Last year Zee5’s Godman succumbed to the Twitter censor pressure, and got cancelled. This year began with Amazon Prime’s Tandav, where a scene deemed objectionable by the Twitter mob was deleted from the show, while pre-emptive bail was rejected by the Allahabad High Court because Hindu gods were shown in a “cheap and objectionable way”. The platform issued an unconditional apology. This month, Netflix’s Bombay Begums elicited similar Twitter tirades. But this time, their voice was elevated by a government body, the National Commission for the Protection of Child Rights (NCPCR) which, on March 12, asked Netflix to stop streaming the show within 24 hours for its “inappropriate portrayal of children in the series’’.
Bombay Begums is show about 5 women at different stages of their life: Pooja Bhatt as Rani, the CEO of a bank, Shahana Goswami as Fatima, a senior staff at the same bank, Amruta Subhash as Lily, a bar dancer turned sex-worker, Plabita Borthakur as Ayesha, a junior staff at the bank, and Aadhya Anand as Shai, the 13-year old step-daughter of Rani. It is directed by Alankrita Shrivastava, who earlier gave us Lipstick Under My Burkha and Dolly Kitty Aur Woh Chamakte Sitare, where women play front-and-center grey characters, embracing the mess that is modern existence. It is a 6-part series, with hour-long episodes that delve into the minutiae of this mess.
What is the National Commission for the Protection of Child Rights (NCPCR)?
The NCPCR was established by the Commission for Protection of Child Rights (CPCR) Act, 2005, and began its operation in 2007. It works under the Ministry of Women and Child Development. One of their mandated functions is to, “Undertake formal investigation where concern has been expressed either by children themselves or by concerned person on their behalf.”
In this case the concern was brought to them through adults on Twitter.
The NCPCR in their notice noted that if Netflix failed to stop the streaming of the series within 24 hours, they would “initiate appropriate action pursuant to the provisions of Section 14 of the CPCR (Commission for Protection of Child Rights) Act, 2005.”
Section 14 of the Act notes that the Commission has all the powers of a civil court trying a suit, if it deals with “non-compliance of policy decisions, guidelines or instructions aimed at mitigating hardships to and ensuring welfare of the children and to provide relief to such children.”
This isn’t the first time the NCPCR has courted headlines. In 2018, they considered the revision of guidelines for child participants in reality television shows after a controversy involving singer Papon kissing a minor girl. Papon stepped down from the show. They also wanted to make sure children are not working for more than 12 hours a day.
What is this complaint about?
The two tweets that the Commission cited are the following. In fact, the issue was brought to the notice of the NCPCR chairperson through these tweets:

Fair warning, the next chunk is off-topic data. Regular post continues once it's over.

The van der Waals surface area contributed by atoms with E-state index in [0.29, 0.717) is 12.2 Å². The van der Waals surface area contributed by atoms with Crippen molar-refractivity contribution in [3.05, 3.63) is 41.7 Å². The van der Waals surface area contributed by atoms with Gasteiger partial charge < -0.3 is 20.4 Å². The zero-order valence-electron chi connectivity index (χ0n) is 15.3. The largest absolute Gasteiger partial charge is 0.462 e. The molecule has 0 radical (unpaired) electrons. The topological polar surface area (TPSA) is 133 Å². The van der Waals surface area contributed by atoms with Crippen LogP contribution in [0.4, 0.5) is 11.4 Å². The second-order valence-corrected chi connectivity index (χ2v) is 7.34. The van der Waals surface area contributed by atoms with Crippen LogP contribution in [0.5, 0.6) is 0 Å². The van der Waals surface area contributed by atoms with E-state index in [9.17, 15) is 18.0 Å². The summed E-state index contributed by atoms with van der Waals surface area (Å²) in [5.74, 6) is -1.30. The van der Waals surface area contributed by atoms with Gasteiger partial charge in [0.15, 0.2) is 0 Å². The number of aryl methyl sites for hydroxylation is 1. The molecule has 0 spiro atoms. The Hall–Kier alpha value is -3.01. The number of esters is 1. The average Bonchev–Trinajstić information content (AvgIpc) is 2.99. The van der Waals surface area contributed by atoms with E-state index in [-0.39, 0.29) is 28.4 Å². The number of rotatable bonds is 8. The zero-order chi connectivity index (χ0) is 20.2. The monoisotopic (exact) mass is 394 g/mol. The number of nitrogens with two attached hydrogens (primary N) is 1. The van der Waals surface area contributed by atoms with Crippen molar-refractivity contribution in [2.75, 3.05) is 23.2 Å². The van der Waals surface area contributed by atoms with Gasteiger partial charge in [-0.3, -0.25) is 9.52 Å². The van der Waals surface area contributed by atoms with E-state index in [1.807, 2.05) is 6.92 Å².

The NCPCR notice further noted that “Netflix should take extra precaution while streaming any content in respect of the children or for the children and shall also refrain from getting into such things.”
The Scene In Question
In the fifth episode of Bombay Begums, 14-year-old Shai is at the birthday party of Imran Siddiqui, the teen lothario, her school crush. In an earlier scene she overhears how some of her classmates are planning to dress up, “Something shimmery, something slutty.”
Shai gifts Imran a book of sketches she drew, of her literally plucking her heart out of her body to give it to him. His reaction is, “Cool. You did this yourself?” before he leaves her hanging to welcome more of his friends. Later, she sees him dancing with another girl, and downs red cups of Cardi vodka – straight without chasers – and finds herself in the cocaine corner of the party.
One of the older kids there demurs, “She’s a kid dude, like twelve or something.” Shai replies, “I am thirteen, going on fourteen actually.” She asks the guys to show her how to snort lines. A few lines and a few shots of vodka later she finds herself in the bathroom with her gift of sketches in the trash can. She tears them up and spirals till she falls unconscious in a pool of her own vomit by the toilet seat, almost dead.
Does the scene glorify teenage drug abuse?
The party scene is filmed uncomfortably, and not with the aesthetic of glorification. There’s nothing aspirational about the downward spiral Shai finds herself in. The very next episode begins with her step-mother Rani (Pooja Bhatt), admonishing the parents of Imran, “What the hell were drugs doing in a 14-year old’s party in the first place?” Rani, in this scene, takes the moral center, re-orienting us as the viewer and the characters that this was, in no way, aspirational.
Based on an Indian Express report, a senior Netflix official met NCPCR chairperson Priyank Kanoongo and submitted an explanation regarding the show. Netflix had asked for more time to look into the matter after they were served the initial notice by NCPCR. Netflix is meeting the Commission next Tuesday.